--
"We will evaluate these integrals rigorously if we can, and non-rigorously if we must".
---Victor Moll, invited talk, Tom Osler Fest (April 17, 2010)


Crookshanks

join:2008-02-04
Binghamton, NY

said by The Limit:

Invest in alternative energy sources? I mean, I live out in rural country, and we don't use propane. I don't understand why someone would want to use propane, as from personal experience, it's highly variable, unless that's your only option.

If you have a cheaper alternative that will heat a home through a harsh northeastern winter I'm all ears.

said by The Limit:

Broadband, as I've argued time and time and time and time again, is not finite.

The cost to deliver broadband is real and measurable. Rural areas take away economy of scale, thus increasing the capital expenditure necessary to achieve full coverage. So the question is, who should bear the cost of the initial capital expenditure? The ISP might be able to do it, but they'll want to charge rural customers more money to recoup their investment. Do you take issue with that?

Alternatively, we can fund it through tax dollars and/or a surcharge on existing customers. Personally, I don't really regard this as fair, and if it happens I'm going to be seriously peeved that we aren't doing the same to bring natural gas to rural areas. Once the infrastructure is in place it wouldn't cost any more to deliver gas to rural customers, you just need someone to foot the initial bill to install pipelines, compressor stations, etc.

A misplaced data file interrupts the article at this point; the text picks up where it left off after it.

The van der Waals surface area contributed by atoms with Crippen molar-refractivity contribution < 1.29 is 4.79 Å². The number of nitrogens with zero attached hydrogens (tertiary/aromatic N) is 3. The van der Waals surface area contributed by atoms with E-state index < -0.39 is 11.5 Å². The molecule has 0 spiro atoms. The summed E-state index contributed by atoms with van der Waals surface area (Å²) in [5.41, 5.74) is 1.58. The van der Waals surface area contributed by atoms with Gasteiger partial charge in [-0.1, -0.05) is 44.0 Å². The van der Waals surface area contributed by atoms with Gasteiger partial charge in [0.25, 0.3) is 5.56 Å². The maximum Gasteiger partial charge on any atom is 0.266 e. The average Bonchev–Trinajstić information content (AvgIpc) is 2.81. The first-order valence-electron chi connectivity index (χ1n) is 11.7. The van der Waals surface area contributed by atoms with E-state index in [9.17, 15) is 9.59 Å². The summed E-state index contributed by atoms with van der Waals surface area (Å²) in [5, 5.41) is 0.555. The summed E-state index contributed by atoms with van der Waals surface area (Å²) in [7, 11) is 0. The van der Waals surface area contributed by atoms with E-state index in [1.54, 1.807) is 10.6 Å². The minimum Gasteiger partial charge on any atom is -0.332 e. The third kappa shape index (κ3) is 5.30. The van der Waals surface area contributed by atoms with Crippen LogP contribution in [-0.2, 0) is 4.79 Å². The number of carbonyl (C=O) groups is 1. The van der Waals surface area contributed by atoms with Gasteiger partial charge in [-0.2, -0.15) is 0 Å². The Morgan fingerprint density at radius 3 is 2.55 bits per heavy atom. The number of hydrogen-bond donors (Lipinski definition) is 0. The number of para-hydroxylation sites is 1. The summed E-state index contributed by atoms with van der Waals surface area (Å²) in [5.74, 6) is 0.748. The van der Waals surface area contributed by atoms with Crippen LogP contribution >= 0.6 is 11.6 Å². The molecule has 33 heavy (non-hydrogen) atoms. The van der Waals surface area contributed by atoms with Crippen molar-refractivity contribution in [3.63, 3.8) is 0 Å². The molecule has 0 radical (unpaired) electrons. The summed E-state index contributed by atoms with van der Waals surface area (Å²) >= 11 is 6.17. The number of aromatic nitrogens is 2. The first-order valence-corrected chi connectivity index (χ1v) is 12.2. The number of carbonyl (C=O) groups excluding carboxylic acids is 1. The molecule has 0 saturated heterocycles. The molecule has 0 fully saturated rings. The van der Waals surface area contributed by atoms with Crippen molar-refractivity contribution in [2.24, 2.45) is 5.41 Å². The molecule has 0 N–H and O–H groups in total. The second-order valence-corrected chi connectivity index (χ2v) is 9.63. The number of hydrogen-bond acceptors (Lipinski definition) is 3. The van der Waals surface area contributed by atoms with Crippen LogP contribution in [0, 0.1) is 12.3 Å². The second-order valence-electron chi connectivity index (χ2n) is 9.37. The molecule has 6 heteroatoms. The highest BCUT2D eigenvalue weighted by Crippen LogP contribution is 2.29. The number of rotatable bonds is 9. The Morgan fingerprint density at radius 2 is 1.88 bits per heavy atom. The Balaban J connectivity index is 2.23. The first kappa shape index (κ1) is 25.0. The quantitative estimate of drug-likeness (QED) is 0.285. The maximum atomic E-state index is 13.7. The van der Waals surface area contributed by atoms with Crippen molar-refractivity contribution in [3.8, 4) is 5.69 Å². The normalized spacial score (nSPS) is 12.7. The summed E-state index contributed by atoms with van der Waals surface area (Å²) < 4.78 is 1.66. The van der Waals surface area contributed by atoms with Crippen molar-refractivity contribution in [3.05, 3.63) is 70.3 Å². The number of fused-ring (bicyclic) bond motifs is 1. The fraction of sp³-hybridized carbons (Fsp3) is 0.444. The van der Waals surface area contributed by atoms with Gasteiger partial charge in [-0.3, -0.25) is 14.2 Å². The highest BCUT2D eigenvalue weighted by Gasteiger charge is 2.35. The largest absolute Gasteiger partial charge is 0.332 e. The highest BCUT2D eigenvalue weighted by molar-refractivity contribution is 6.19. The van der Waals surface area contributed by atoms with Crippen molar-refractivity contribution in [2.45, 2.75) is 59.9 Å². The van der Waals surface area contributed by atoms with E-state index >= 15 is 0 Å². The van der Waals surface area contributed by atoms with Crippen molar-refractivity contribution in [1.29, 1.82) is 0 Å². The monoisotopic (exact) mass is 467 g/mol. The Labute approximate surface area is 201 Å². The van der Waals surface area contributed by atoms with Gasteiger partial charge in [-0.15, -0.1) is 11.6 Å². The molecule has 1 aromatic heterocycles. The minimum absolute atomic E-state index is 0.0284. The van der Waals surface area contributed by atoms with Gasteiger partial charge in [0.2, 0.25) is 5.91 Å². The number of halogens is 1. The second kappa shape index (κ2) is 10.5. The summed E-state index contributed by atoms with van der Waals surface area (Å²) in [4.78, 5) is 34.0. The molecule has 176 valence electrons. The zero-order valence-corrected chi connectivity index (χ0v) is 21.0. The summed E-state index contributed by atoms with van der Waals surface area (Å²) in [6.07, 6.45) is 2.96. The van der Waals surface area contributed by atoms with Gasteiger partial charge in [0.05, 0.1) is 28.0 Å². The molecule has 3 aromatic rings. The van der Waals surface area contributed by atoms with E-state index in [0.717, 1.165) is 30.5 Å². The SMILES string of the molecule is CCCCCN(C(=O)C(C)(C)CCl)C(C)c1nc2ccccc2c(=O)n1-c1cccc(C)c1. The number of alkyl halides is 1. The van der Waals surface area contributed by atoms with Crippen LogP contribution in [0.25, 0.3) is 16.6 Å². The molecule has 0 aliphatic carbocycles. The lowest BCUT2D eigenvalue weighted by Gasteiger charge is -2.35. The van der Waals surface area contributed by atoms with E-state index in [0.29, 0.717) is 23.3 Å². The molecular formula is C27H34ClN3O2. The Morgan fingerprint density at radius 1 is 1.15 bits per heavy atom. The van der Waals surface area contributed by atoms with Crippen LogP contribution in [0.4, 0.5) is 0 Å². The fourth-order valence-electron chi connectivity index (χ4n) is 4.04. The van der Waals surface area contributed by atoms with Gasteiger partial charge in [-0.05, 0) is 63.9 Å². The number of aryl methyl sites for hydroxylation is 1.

said by The Limit:

I'm just saying, doing away with broadband entirely would bring our economy to a screeching halt. Broadband is becoming more of a necessity every day.

To be sure, it's becoming more and more essential to life in the 21st century. But it does not follow that we need to subsidize the installation of broadband services for those areas currently lacking them. In any case, the market seems well on it's way to solving this problem with wireless services, which are much cheaper to deploy in rural areas than landline services. WISPs and cellular data are the way to go in rural areas, not investing billions of dollars to string wires all over God's country.

Skippy25

join:2000-09-13
Hazelwood, MO

I'm sure there were people like you that claimed the same thing when electricity was being rolled out. And yet you have electricity in your rural area dont you? So it was OK for that subsidy to be had for electricity but it is not OK for the "next big utility" of broadband?

Or do you think yourself and those like you should be running wind mills, damming up streams or running hamster wheel farms to satisfy your electrical needs?